When a message comes in to one of your Twilio numbers, Twilio makes an HTTP request to the message URL configured for that number. In your response to that request you can tell Twilio what to do in response to the message.
Twilio behaves just like a web browser, so there's nothing new to learn.
Cookies: Twilio accepts HTTP cookies and will include them in each request, just like a normal web browser.
Redirects: Twilio follows HTTP Redirects (HTTP status codes 301, 307, etc.), just like a normal web browser.
Caching: Twilio will cache files when HTTP headers allow it (via ETag and Last-Modified headers) and when the HTTP method is GET, just like a normal web browser.
Twilio will keep cookie state across multiple SMS messages between the same two phone numbers. This allows you to treat the separate messages as a conversation, and store data about the conversation, such as a session identifier, in the cookies for future reference. Twilio will expire the cookies for that conversation after four hours of inactivity.
Twilio does the right thing when your application responds with different MIME types.
|text/xml, application/xml, text/html||Twilio interprets the returned document as a TwiML XML Instruction Set. See the XML Verbs section for details. This is the most commonly used response.|
|text/plain||Twilio returns the content of the text file to the sender in the form of a message.|
When your application responds to a Twilio request with XML, Twilio runs
your document through the TwiML interpreter. To keep things simple, the
TwiML interpreter only understands a few specially named XML elements.
In TwiML parlance these are divided into three groups: the root
<Response> element, "verbs" and
"nouns". Each group is discussed below.
The interpreter starts at the top of your TwiML document and executes instructions ("verbs") in order from top to bottom. As an example, the following TwiML Message snippet sends "Hello World" as a message reply to the sender before redirecting control to the TwiML at https://demo.twilio.com/sms/welcome.
<?xml version="1.0" encoding="UTF-8" ?> <Response> <Message>Hello World!</Message> <Redirect>https://demo.twilio.com/sms/welcome</Redirect> </Response>
You can provide multiple
<Message> verbs in one TwiML document to send
multiple messages. For example:
<?xml version="1.0" encoding="UTF-8" ?> <Response> <Message>This is message 1 of 2.</Message> <Message>This is message 2 of 2.</Message> </Response>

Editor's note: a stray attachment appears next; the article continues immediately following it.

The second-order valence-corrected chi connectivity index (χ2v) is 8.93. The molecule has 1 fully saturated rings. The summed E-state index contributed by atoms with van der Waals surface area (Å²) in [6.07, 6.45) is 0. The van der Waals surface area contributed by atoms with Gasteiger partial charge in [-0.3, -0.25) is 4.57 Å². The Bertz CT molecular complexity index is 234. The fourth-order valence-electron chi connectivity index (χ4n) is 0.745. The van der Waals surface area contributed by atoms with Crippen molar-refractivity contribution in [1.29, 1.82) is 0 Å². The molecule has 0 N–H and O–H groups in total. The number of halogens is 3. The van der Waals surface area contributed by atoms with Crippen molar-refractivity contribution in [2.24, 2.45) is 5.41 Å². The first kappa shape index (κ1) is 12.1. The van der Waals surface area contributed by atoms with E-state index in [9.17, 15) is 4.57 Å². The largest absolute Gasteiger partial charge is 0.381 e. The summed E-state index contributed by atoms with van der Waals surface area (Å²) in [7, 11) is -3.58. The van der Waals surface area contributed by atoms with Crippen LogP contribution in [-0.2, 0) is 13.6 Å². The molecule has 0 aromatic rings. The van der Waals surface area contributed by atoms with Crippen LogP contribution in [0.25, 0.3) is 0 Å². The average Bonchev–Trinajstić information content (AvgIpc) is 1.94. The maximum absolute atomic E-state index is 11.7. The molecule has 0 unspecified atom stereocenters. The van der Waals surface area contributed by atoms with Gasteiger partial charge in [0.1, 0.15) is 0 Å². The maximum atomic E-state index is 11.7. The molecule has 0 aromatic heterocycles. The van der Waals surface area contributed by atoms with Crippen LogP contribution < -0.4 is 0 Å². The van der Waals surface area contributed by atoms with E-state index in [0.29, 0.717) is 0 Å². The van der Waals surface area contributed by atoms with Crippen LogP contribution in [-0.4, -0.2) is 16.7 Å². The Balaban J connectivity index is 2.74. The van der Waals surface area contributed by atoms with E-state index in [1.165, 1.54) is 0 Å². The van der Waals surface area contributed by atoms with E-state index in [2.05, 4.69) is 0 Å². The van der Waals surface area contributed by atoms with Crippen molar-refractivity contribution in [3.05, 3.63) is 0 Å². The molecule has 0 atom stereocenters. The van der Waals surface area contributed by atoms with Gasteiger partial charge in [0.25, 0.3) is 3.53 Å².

TwiML elements ("verbs" and "nouns") have case-sensitive names. For example,
<message> instead of
<Message> will result in an error. Attribute
names are also case sensitive and camelCased. And you can use
XML comments freely; the interpreter ignores them.
The root element of Twilio's XML Markup is the
<Response> element. In any
TwiML response to a Twilio request, all verb elements must be nested within
this element. Any other structure is considered invalid.
<?xml version="1.0" encoding="UTF-8"?> <Response> <Message>I'm hungry!</Message> </Response>
Most XML elements in a TwiML document are TwiML verbs. Verb names are case sensitive, as are their attribute names. There is only one core TwiML Message verb and one secondary verb, with detailed documentation on each. The core verb is:
<Message>: Send a message in reply to the incoming message.
Note that there are certain situations when the TwiML interpreter may not reach
verbs in a TwiML document because control flow has passed to a different document.
This usually happens when a verb's 'action' attribute is set. For example, if an
<Message> is followed by a
<Redirect> is unreachable if the
<Message> verb's 'action' URL is set. In this case, SMS session flow continues
with the TwiML received in your response to the 'action' URL request.
A Noun in TwiML is anything nested inside a verb that is not itself a verb. It's
whatever the verb is acting on. This is usually just text. But sometimes, as in
the case of
<Message> with its
<Body> nouns, there are nested XML
elements that are nouns.